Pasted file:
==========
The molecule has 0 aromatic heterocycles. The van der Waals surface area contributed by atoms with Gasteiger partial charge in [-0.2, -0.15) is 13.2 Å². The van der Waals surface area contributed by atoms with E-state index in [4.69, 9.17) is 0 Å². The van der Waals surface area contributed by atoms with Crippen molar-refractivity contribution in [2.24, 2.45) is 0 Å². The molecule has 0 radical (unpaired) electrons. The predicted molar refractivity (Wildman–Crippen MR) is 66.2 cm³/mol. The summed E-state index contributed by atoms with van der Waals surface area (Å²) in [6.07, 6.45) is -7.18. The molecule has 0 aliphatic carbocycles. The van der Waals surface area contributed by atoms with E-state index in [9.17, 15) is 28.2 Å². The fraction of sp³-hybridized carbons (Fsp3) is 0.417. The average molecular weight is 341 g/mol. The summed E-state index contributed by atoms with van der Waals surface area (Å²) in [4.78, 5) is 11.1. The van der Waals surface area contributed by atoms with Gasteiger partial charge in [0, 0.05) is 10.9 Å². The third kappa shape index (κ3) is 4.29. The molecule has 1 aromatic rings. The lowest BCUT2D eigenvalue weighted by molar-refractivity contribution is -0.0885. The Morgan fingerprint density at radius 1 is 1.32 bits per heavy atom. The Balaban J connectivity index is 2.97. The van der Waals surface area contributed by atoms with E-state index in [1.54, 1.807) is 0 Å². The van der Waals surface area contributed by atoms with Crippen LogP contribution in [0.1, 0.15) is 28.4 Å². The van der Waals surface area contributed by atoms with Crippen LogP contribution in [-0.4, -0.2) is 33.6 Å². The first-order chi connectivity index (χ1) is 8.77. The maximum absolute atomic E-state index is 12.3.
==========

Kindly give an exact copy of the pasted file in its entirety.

The molecule has 0 aromatic heterocycles. The van der Waals surface area contributed by atoms with Gasteiger partial charge in [-0.2, -0.15) is 13.2 Å². The van der Waals surface area contributed by atoms with E-state index in [4.69, 9.17) is 0 Å². The van der Waals surface area contributed by atoms with Crippen molar-refractivity contribution in [2.24, 2.45) is 0 Å². The molecule has 0 radical (unpaired) electrons. The predicted molar refractivity (Wildman–Crippen MR) is 66.2 cm³/mol. The summed E-state index contributed by atoms with van der Waals surface area (Å²) in [6.07, 6.45) is -7.18. The molecule has 0 aliphatic carbocycles. The van der Waals surface area contributed by atoms with E-state index in [9.17, 15) is 28.2 Å². The fraction of sp³-hybridized carbons (Fsp3) is 0.417. The average molecular weight is 341 g/mol. The summed E-state index contributed by atoms with van der Waals surface area (Å²) in [4.78, 5) is 11.1. The van der Waals surface area contributed by atoms with Gasteiger partial charge in [0, 0.05) is 10.9 Å². The third kappa shape index (κ3) is 4.29. The molecule has 1 aromatic rings. The lowest BCUT2D eigenvalue weighted by molar-refractivity contribution is -0.0885. The Morgan fingerprint density at radius 1 is 1.32 bits per heavy atom. The Balaban J connectivity index is 2.97. The van der Waals surface area contributed by atoms with E-state index in [1.54, 1.807) is 0 Å². The van der Waals surface area contributed by atoms with Crippen LogP contribution in [0.1, 0.15) is 28.4 Å². The van der Waals surface area contributed by atoms with Crippen LogP contribution in [-0.4, -0.2) is 33.6 Å². The first-order chi connectivity index (χ1) is 8.77. The maximum absolute atomic E-state index is 12.3.